When you bring up cryptocurrency in polite conversation, one thing is almost certain: everyone and their dog has an opinion about the top two crypto currencies, Bitcoin and Ethereum.
Some are on the bull side, while others are on the bear side, with a variety of reasons for holding their position.
What is unassailable is that the price of both – and basically all cryptos – depends on buy and sell orders. In general, there are people who operate as market-makers, but, as in the traditional financial world, they don’t buy and hold onto their stock – they only make a profit when they sell. So it is with digital money, aka crypto.
How is that all going after a summer where – at least by crypto’s standards – not a huge amount has happened? Most recently, the perceived wisdom has been there is a wall of money due to land any minute, particularly on Bitcoin. Ethereum is more at risk, even if the current narrative is that things are getting better – and so they may well be, but not in a rush.
Conversely, there are warning signs indicating Ethereum could suffer a potential collapse, as its ascending support line is at risk. Some commentators have noted: “it will take a lot of money to shift prices north, and if it does not appear now, the year-long bullish pattern in progress could lose its confirmation”.
The basic problem is that Ethereum has a liquidity discrepancy. There are many more Ethereum sellers than buyers at the moment and no amount of bullish tokenomic factors can change that. Staking and deflationary mechanisms may influence prices, but ultimately the essential question in any market revolves around the number of buyers versus sellers.
Regulation is famously another big influence on pricing. Many will recall spikes and collapses at the mere hint of more liberal attitudes or legislative clampdowns in China or the USA during the pandemic years.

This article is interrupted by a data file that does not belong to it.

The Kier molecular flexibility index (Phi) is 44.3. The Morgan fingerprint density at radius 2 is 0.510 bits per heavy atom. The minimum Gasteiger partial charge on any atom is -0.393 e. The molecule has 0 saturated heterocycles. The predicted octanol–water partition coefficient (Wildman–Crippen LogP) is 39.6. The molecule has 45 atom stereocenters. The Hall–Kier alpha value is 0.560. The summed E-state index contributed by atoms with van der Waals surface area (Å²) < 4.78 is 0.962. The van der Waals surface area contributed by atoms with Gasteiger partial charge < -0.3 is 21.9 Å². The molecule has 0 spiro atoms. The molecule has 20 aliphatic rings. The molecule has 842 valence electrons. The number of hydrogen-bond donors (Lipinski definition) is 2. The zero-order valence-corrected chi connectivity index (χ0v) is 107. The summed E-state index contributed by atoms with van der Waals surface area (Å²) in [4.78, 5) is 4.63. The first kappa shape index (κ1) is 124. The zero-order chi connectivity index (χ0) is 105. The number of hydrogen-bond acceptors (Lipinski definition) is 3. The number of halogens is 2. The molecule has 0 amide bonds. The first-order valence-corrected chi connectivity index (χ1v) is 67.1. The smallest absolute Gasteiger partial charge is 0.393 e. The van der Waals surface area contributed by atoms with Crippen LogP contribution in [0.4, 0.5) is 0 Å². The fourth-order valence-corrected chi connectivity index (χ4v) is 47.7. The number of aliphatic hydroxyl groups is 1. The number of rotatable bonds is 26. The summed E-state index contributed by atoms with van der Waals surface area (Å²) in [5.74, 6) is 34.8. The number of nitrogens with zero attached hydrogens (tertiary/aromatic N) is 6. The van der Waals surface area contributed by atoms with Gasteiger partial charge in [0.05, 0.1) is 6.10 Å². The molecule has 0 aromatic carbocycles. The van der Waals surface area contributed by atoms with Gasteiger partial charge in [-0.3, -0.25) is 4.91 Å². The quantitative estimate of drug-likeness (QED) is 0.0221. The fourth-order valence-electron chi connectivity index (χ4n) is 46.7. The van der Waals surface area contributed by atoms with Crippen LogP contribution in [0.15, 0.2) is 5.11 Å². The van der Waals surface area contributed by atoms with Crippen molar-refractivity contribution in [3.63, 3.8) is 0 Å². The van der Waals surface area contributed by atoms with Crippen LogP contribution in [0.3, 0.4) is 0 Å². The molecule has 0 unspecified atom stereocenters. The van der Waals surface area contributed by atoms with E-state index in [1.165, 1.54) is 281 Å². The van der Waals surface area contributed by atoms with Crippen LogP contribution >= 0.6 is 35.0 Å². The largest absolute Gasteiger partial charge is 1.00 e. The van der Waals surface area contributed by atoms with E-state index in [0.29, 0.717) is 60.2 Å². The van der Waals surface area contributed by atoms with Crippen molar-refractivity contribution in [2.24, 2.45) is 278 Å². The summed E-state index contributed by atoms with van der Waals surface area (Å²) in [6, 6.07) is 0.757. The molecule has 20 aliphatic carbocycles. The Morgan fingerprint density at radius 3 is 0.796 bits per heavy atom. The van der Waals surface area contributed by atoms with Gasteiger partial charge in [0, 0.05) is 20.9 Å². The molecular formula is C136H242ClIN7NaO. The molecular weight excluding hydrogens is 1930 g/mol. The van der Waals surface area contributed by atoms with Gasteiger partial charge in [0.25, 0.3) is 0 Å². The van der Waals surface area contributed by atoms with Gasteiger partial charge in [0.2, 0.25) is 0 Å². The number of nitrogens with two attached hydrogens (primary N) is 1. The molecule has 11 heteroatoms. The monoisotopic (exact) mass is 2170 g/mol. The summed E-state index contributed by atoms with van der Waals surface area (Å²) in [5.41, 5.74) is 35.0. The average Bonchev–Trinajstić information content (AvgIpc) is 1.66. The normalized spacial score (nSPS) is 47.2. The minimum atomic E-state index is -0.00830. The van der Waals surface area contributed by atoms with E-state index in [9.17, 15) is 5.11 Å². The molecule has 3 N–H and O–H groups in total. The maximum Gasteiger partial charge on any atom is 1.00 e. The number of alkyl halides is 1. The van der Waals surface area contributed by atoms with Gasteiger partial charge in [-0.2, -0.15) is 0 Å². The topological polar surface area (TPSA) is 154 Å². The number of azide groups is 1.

On that front, we have some recent developments too. Elizabeth Warren has introduced the Digital Asset Anti-Money Laundering Act to the Senate to help stop ‘crypto’s use in money laundering, drug trafficking, and sanctions evasion’.
Surprisingly, the regulation has plenty of bipartisan support. The updated version of the bill covers a wide variety of illicit activity, including a crackdown on noncustodial wallets, bank secrecy, money laundering, and a host of other illegal activities through the use of digital money.
None of that is bad, per say. But, as ever, it’s the collateral damage that may swing things in an adverse direction. Binance’s de-pairing of tokens is a symptom of what regulation is doing, as regulators target tokens which display certain less-than-clean characteristics and a lack of transparency.
Binance is also having to stop staking in the UK, as regulators here enforce the laws in relation to e-money and both Know Your Customer (KYC) and Anti Money Laundering (AML) checks. But this is just the start of what is to come and legislation, like Elizabeth Warren’s bill, will give it teeth.
Where we are otherwise is a place of extreme volatility. That’s why stablecoins are both useful and necessary, but because they behave like fiat currencies and are – as it says on the tin – stable, the regulators are even more exercised about them than run-of-the-mill cryptos.
There are massive security concerns about exchanges and wallets being hacked. In reality, the amount stolen each year is entirely dwarfed by the fraud and theft in the fiat world.
There are huge regulatory uncertainties as each government tries to bend crypto to its will. There will need to be clarity going forward and, as I have argued before, some body akin to the Bank of International Settlement will need to be conjured into existence to regularise the disparate offerings.
Scalability and the present fact of network congestion – leading to soaring transaction costs – are subjects that need to be addressed for the most active cryptos, while social, environmental and ethical concerns have also pushed themselves to the forefront.
Nevertheless, decentralised finance (DeFi) represents a revolutionary shift in the traditional financial sector. These platforms offer a wide array of financial services, including lending, borrowing, and trading, without relying on traditional intermediaries like banks.
With no third parties like these in the system, users bear full responsibility for their investments and holdings, thus potentially exposing themselves directly to scams and hacks. Such a set-up obviously comes with its own issues, which will need ironing out in the form of security and protection for consumers.
As this non-exhaustive list demonstrates, there are many problems still to be faced by crypto. But, it’s worth remembering that the industry is still not even in kindergarten yet.
Prices go up and then they go back down again. Whatever direction they head in today or tomorrow, the potential to transform finance, empower individuals, and challenge traditional fiat systems is still absolutely massive, and will change all our lives in the future.
Long live crypto!
Temple Melville is the CEO of The Scotcoin Project Community Interest Company (CIC)